Over and above basic demographic information (age, gender, highest theological qualification, church affiliation and city or rural congregation) each one of the research questions (see above) was addressed in the questionnaire (the extent to which HIV and/or AIDS is a problem [10-item scale], empowerment, support by leaders and synods, involvement with HIV and/or AIDS initiatives, the main theological message to share with their parishioners and beliefs about HIV and/or AIDS).

Techniques of data analysis

Descriptive and inferential statistical analysis was performed by using the software programme IBM SPSS version 24. Principle component analysis (PCA) was performed on four-point Likert scales to extract factors or components. One scale, namely ‘HIV and/or AIDS is a problem’ (with 10 items) was extracted (KMO = 0.747, Chronbach’s Alpha = 0.816). The scale ranged between 1 (strongly disagree) and 4 (strongly agree).

The results of all other questions are reported as frequencies for ‘disagree’ (1) or ‘agree’ (2). Non-parametric statistical procedures such as the Mann–Whitney U test and the Kruskal–Wallis test were used to calculate possible differences between groups (e.g. males or females, church affiliations). The level of significance was set at 0.05.

Results

Demographic attributes of participants

The questionnaire was completed by 142 participants, representing a return rate of 5.6%. The mean age of clergy who participated in the study was 52.28 years (SD = 11.46; minimum age = 25 and maximum age = 75) with 81% being older than 40 years. Most of the participants were men (91.5%) with only 8.5% being women (which is a fair reflection of this male-dominant occupation). Most of the participants (69%) had a Master’s degree or higher. Most of the clergy was in the NGK Church (76.8%), with 9.9% in the Herv Church, 9.2% in the Geref Church and 4.2% in the APK Church. Most of participants ministered to congregations located in cities or major towns (65.5%), with 34.5% of congregations being in rural areas.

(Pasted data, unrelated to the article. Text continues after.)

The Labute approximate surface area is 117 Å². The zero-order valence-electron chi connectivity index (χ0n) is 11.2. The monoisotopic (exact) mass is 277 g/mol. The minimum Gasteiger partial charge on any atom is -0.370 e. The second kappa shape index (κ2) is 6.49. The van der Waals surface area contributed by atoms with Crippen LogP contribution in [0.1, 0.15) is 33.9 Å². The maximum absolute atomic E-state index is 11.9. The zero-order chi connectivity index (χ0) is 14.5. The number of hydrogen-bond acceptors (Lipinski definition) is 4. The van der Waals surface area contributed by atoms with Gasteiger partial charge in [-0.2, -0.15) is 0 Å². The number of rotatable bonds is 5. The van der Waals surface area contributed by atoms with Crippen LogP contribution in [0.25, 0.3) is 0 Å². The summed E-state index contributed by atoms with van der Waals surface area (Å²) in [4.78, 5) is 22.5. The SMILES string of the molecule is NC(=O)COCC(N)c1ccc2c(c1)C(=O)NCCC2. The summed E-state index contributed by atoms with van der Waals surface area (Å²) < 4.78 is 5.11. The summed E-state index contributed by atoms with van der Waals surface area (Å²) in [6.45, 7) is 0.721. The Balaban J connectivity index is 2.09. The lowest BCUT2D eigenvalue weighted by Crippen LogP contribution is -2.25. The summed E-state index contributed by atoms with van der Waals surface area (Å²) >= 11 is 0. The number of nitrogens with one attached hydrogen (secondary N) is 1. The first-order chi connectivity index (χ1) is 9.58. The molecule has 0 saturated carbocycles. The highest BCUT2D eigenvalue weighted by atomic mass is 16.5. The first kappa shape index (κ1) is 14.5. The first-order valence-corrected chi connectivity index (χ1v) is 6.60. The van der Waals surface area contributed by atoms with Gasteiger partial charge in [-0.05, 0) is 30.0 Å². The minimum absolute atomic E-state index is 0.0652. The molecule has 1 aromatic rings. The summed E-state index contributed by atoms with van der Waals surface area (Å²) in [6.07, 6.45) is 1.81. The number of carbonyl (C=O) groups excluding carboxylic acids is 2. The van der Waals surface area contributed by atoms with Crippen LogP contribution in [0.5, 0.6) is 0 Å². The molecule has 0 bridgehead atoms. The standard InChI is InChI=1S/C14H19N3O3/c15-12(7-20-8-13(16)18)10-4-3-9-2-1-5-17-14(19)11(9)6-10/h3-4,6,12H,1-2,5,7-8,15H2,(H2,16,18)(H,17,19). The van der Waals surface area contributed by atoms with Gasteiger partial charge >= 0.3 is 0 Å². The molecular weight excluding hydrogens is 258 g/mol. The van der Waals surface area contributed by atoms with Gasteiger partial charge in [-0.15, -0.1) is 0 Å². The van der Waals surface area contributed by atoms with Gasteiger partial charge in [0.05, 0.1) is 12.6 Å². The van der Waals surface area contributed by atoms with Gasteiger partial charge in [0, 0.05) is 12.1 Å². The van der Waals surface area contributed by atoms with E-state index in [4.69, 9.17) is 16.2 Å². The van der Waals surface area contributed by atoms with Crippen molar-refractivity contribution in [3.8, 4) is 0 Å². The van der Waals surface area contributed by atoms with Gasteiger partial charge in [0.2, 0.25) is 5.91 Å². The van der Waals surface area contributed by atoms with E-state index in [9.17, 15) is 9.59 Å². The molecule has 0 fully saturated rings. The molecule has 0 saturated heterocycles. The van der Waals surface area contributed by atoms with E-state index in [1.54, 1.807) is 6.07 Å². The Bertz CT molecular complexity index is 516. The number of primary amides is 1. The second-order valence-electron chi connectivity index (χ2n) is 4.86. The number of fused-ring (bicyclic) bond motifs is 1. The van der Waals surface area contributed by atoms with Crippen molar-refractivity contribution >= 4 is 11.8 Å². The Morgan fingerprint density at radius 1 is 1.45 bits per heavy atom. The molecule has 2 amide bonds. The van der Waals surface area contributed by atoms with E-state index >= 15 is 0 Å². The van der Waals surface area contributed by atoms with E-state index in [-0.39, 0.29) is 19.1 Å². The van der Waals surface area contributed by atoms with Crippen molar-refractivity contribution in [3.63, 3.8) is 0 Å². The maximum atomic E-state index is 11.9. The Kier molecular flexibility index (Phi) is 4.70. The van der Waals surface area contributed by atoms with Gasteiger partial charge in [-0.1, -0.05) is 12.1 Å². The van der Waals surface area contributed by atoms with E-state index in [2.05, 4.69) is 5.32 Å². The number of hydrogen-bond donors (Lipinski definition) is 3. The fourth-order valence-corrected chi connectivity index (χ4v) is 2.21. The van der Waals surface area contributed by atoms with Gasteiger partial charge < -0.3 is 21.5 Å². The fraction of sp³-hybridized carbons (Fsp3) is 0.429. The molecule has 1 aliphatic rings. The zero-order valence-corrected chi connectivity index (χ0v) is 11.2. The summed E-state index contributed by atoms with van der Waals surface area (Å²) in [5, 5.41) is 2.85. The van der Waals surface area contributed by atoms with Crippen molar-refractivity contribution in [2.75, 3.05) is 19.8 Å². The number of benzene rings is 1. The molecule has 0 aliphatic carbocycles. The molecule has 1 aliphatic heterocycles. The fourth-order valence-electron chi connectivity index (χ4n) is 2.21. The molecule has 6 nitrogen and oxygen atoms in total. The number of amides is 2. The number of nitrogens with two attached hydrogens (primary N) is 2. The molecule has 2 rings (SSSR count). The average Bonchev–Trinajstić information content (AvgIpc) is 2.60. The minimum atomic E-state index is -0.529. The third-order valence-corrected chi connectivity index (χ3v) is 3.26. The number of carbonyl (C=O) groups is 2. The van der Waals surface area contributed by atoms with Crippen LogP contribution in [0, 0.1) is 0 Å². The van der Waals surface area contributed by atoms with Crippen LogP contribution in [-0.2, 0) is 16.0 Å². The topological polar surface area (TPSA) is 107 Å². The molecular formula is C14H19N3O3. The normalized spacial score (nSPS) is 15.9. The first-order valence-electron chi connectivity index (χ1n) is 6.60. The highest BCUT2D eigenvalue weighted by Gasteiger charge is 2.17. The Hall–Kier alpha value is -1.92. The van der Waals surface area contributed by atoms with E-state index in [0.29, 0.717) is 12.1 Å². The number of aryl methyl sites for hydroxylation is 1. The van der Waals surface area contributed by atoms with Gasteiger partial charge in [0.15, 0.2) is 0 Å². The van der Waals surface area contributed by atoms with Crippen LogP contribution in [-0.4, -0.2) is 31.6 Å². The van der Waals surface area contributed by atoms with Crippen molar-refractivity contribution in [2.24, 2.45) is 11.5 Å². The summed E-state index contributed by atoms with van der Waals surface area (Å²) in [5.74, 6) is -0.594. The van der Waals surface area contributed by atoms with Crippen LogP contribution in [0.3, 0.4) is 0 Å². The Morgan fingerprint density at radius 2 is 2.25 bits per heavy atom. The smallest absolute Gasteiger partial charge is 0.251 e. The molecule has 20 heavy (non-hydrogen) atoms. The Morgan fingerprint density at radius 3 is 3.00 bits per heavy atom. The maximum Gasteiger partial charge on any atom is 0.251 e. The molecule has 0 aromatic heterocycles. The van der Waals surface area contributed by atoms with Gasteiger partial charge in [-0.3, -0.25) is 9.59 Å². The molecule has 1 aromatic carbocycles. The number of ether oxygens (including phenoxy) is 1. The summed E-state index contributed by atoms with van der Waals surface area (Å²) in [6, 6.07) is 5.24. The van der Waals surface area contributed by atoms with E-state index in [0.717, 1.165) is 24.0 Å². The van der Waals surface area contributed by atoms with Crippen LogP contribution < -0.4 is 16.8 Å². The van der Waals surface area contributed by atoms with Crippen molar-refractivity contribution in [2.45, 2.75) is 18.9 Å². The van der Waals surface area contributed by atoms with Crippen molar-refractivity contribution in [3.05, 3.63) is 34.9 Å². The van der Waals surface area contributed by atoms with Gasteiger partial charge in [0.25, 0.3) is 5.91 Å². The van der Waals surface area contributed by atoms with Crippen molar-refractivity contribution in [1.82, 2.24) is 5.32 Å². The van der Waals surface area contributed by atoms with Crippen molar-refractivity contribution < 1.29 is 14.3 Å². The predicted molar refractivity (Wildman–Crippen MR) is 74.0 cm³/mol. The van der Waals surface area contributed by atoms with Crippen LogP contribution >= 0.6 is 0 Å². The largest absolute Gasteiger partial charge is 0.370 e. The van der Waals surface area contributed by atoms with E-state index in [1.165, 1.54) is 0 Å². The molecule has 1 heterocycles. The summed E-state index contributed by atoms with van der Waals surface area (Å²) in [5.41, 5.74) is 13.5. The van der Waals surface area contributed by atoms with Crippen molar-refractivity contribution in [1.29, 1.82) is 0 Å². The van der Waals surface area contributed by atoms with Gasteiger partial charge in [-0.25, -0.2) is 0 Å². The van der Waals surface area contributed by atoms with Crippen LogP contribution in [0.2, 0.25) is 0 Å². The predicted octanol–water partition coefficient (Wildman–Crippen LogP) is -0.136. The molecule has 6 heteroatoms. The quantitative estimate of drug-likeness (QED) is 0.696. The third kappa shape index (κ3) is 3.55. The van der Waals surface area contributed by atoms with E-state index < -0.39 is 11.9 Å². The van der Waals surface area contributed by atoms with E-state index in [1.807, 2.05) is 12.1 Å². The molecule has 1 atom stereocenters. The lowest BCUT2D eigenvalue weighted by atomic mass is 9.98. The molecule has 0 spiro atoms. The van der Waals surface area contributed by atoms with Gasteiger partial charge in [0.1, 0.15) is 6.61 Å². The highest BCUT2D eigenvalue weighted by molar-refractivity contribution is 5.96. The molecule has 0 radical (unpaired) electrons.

Is HIV and/or AIDS a problem in Afrikaans-speaking churches?

The mean score on the ‘HIV and/or AIDS is a problem’ scale was 2.48 (SD = 0.46; n = 142, range = 1–4). There was a relatively large variation in opinions on this issue, with a minimum score of 1.4 (HIV and/or AIDS is not a problem) to a maximum of 3.6 (HIV and/or AIDS is a problem).

The following groups of clergy were significantly MORE inclined to see HIV and/or AIDS as a problem in the Afrikaans-speaking churches: female clergy (median [md] = 3.0) versus male (md = 2.5) (U = 326, z = -3.322, p = 0.001); clergy with higher (honours and above) academic qualifications (md = 2.5) versus those with lower qualifications (md = 2.3) (χ2 = 9.195, df = 3, n = 141, p = 0.027); clergy from the three ‘sister’ churches (χ2 = 14.138, df = 3, n = 141, p = 0.003) versus the APK Church. Medians were: APK = 1.95; Geref = 2.4; Herv Church = 2.4; NGK = 2.5).

The findings can be summarised by saying that male clergy, clergy with only a B-degree and clergy from the APK Church were less likely to believe that HIV and/or AIDS is a problem in the Afrikaans-speaking churches.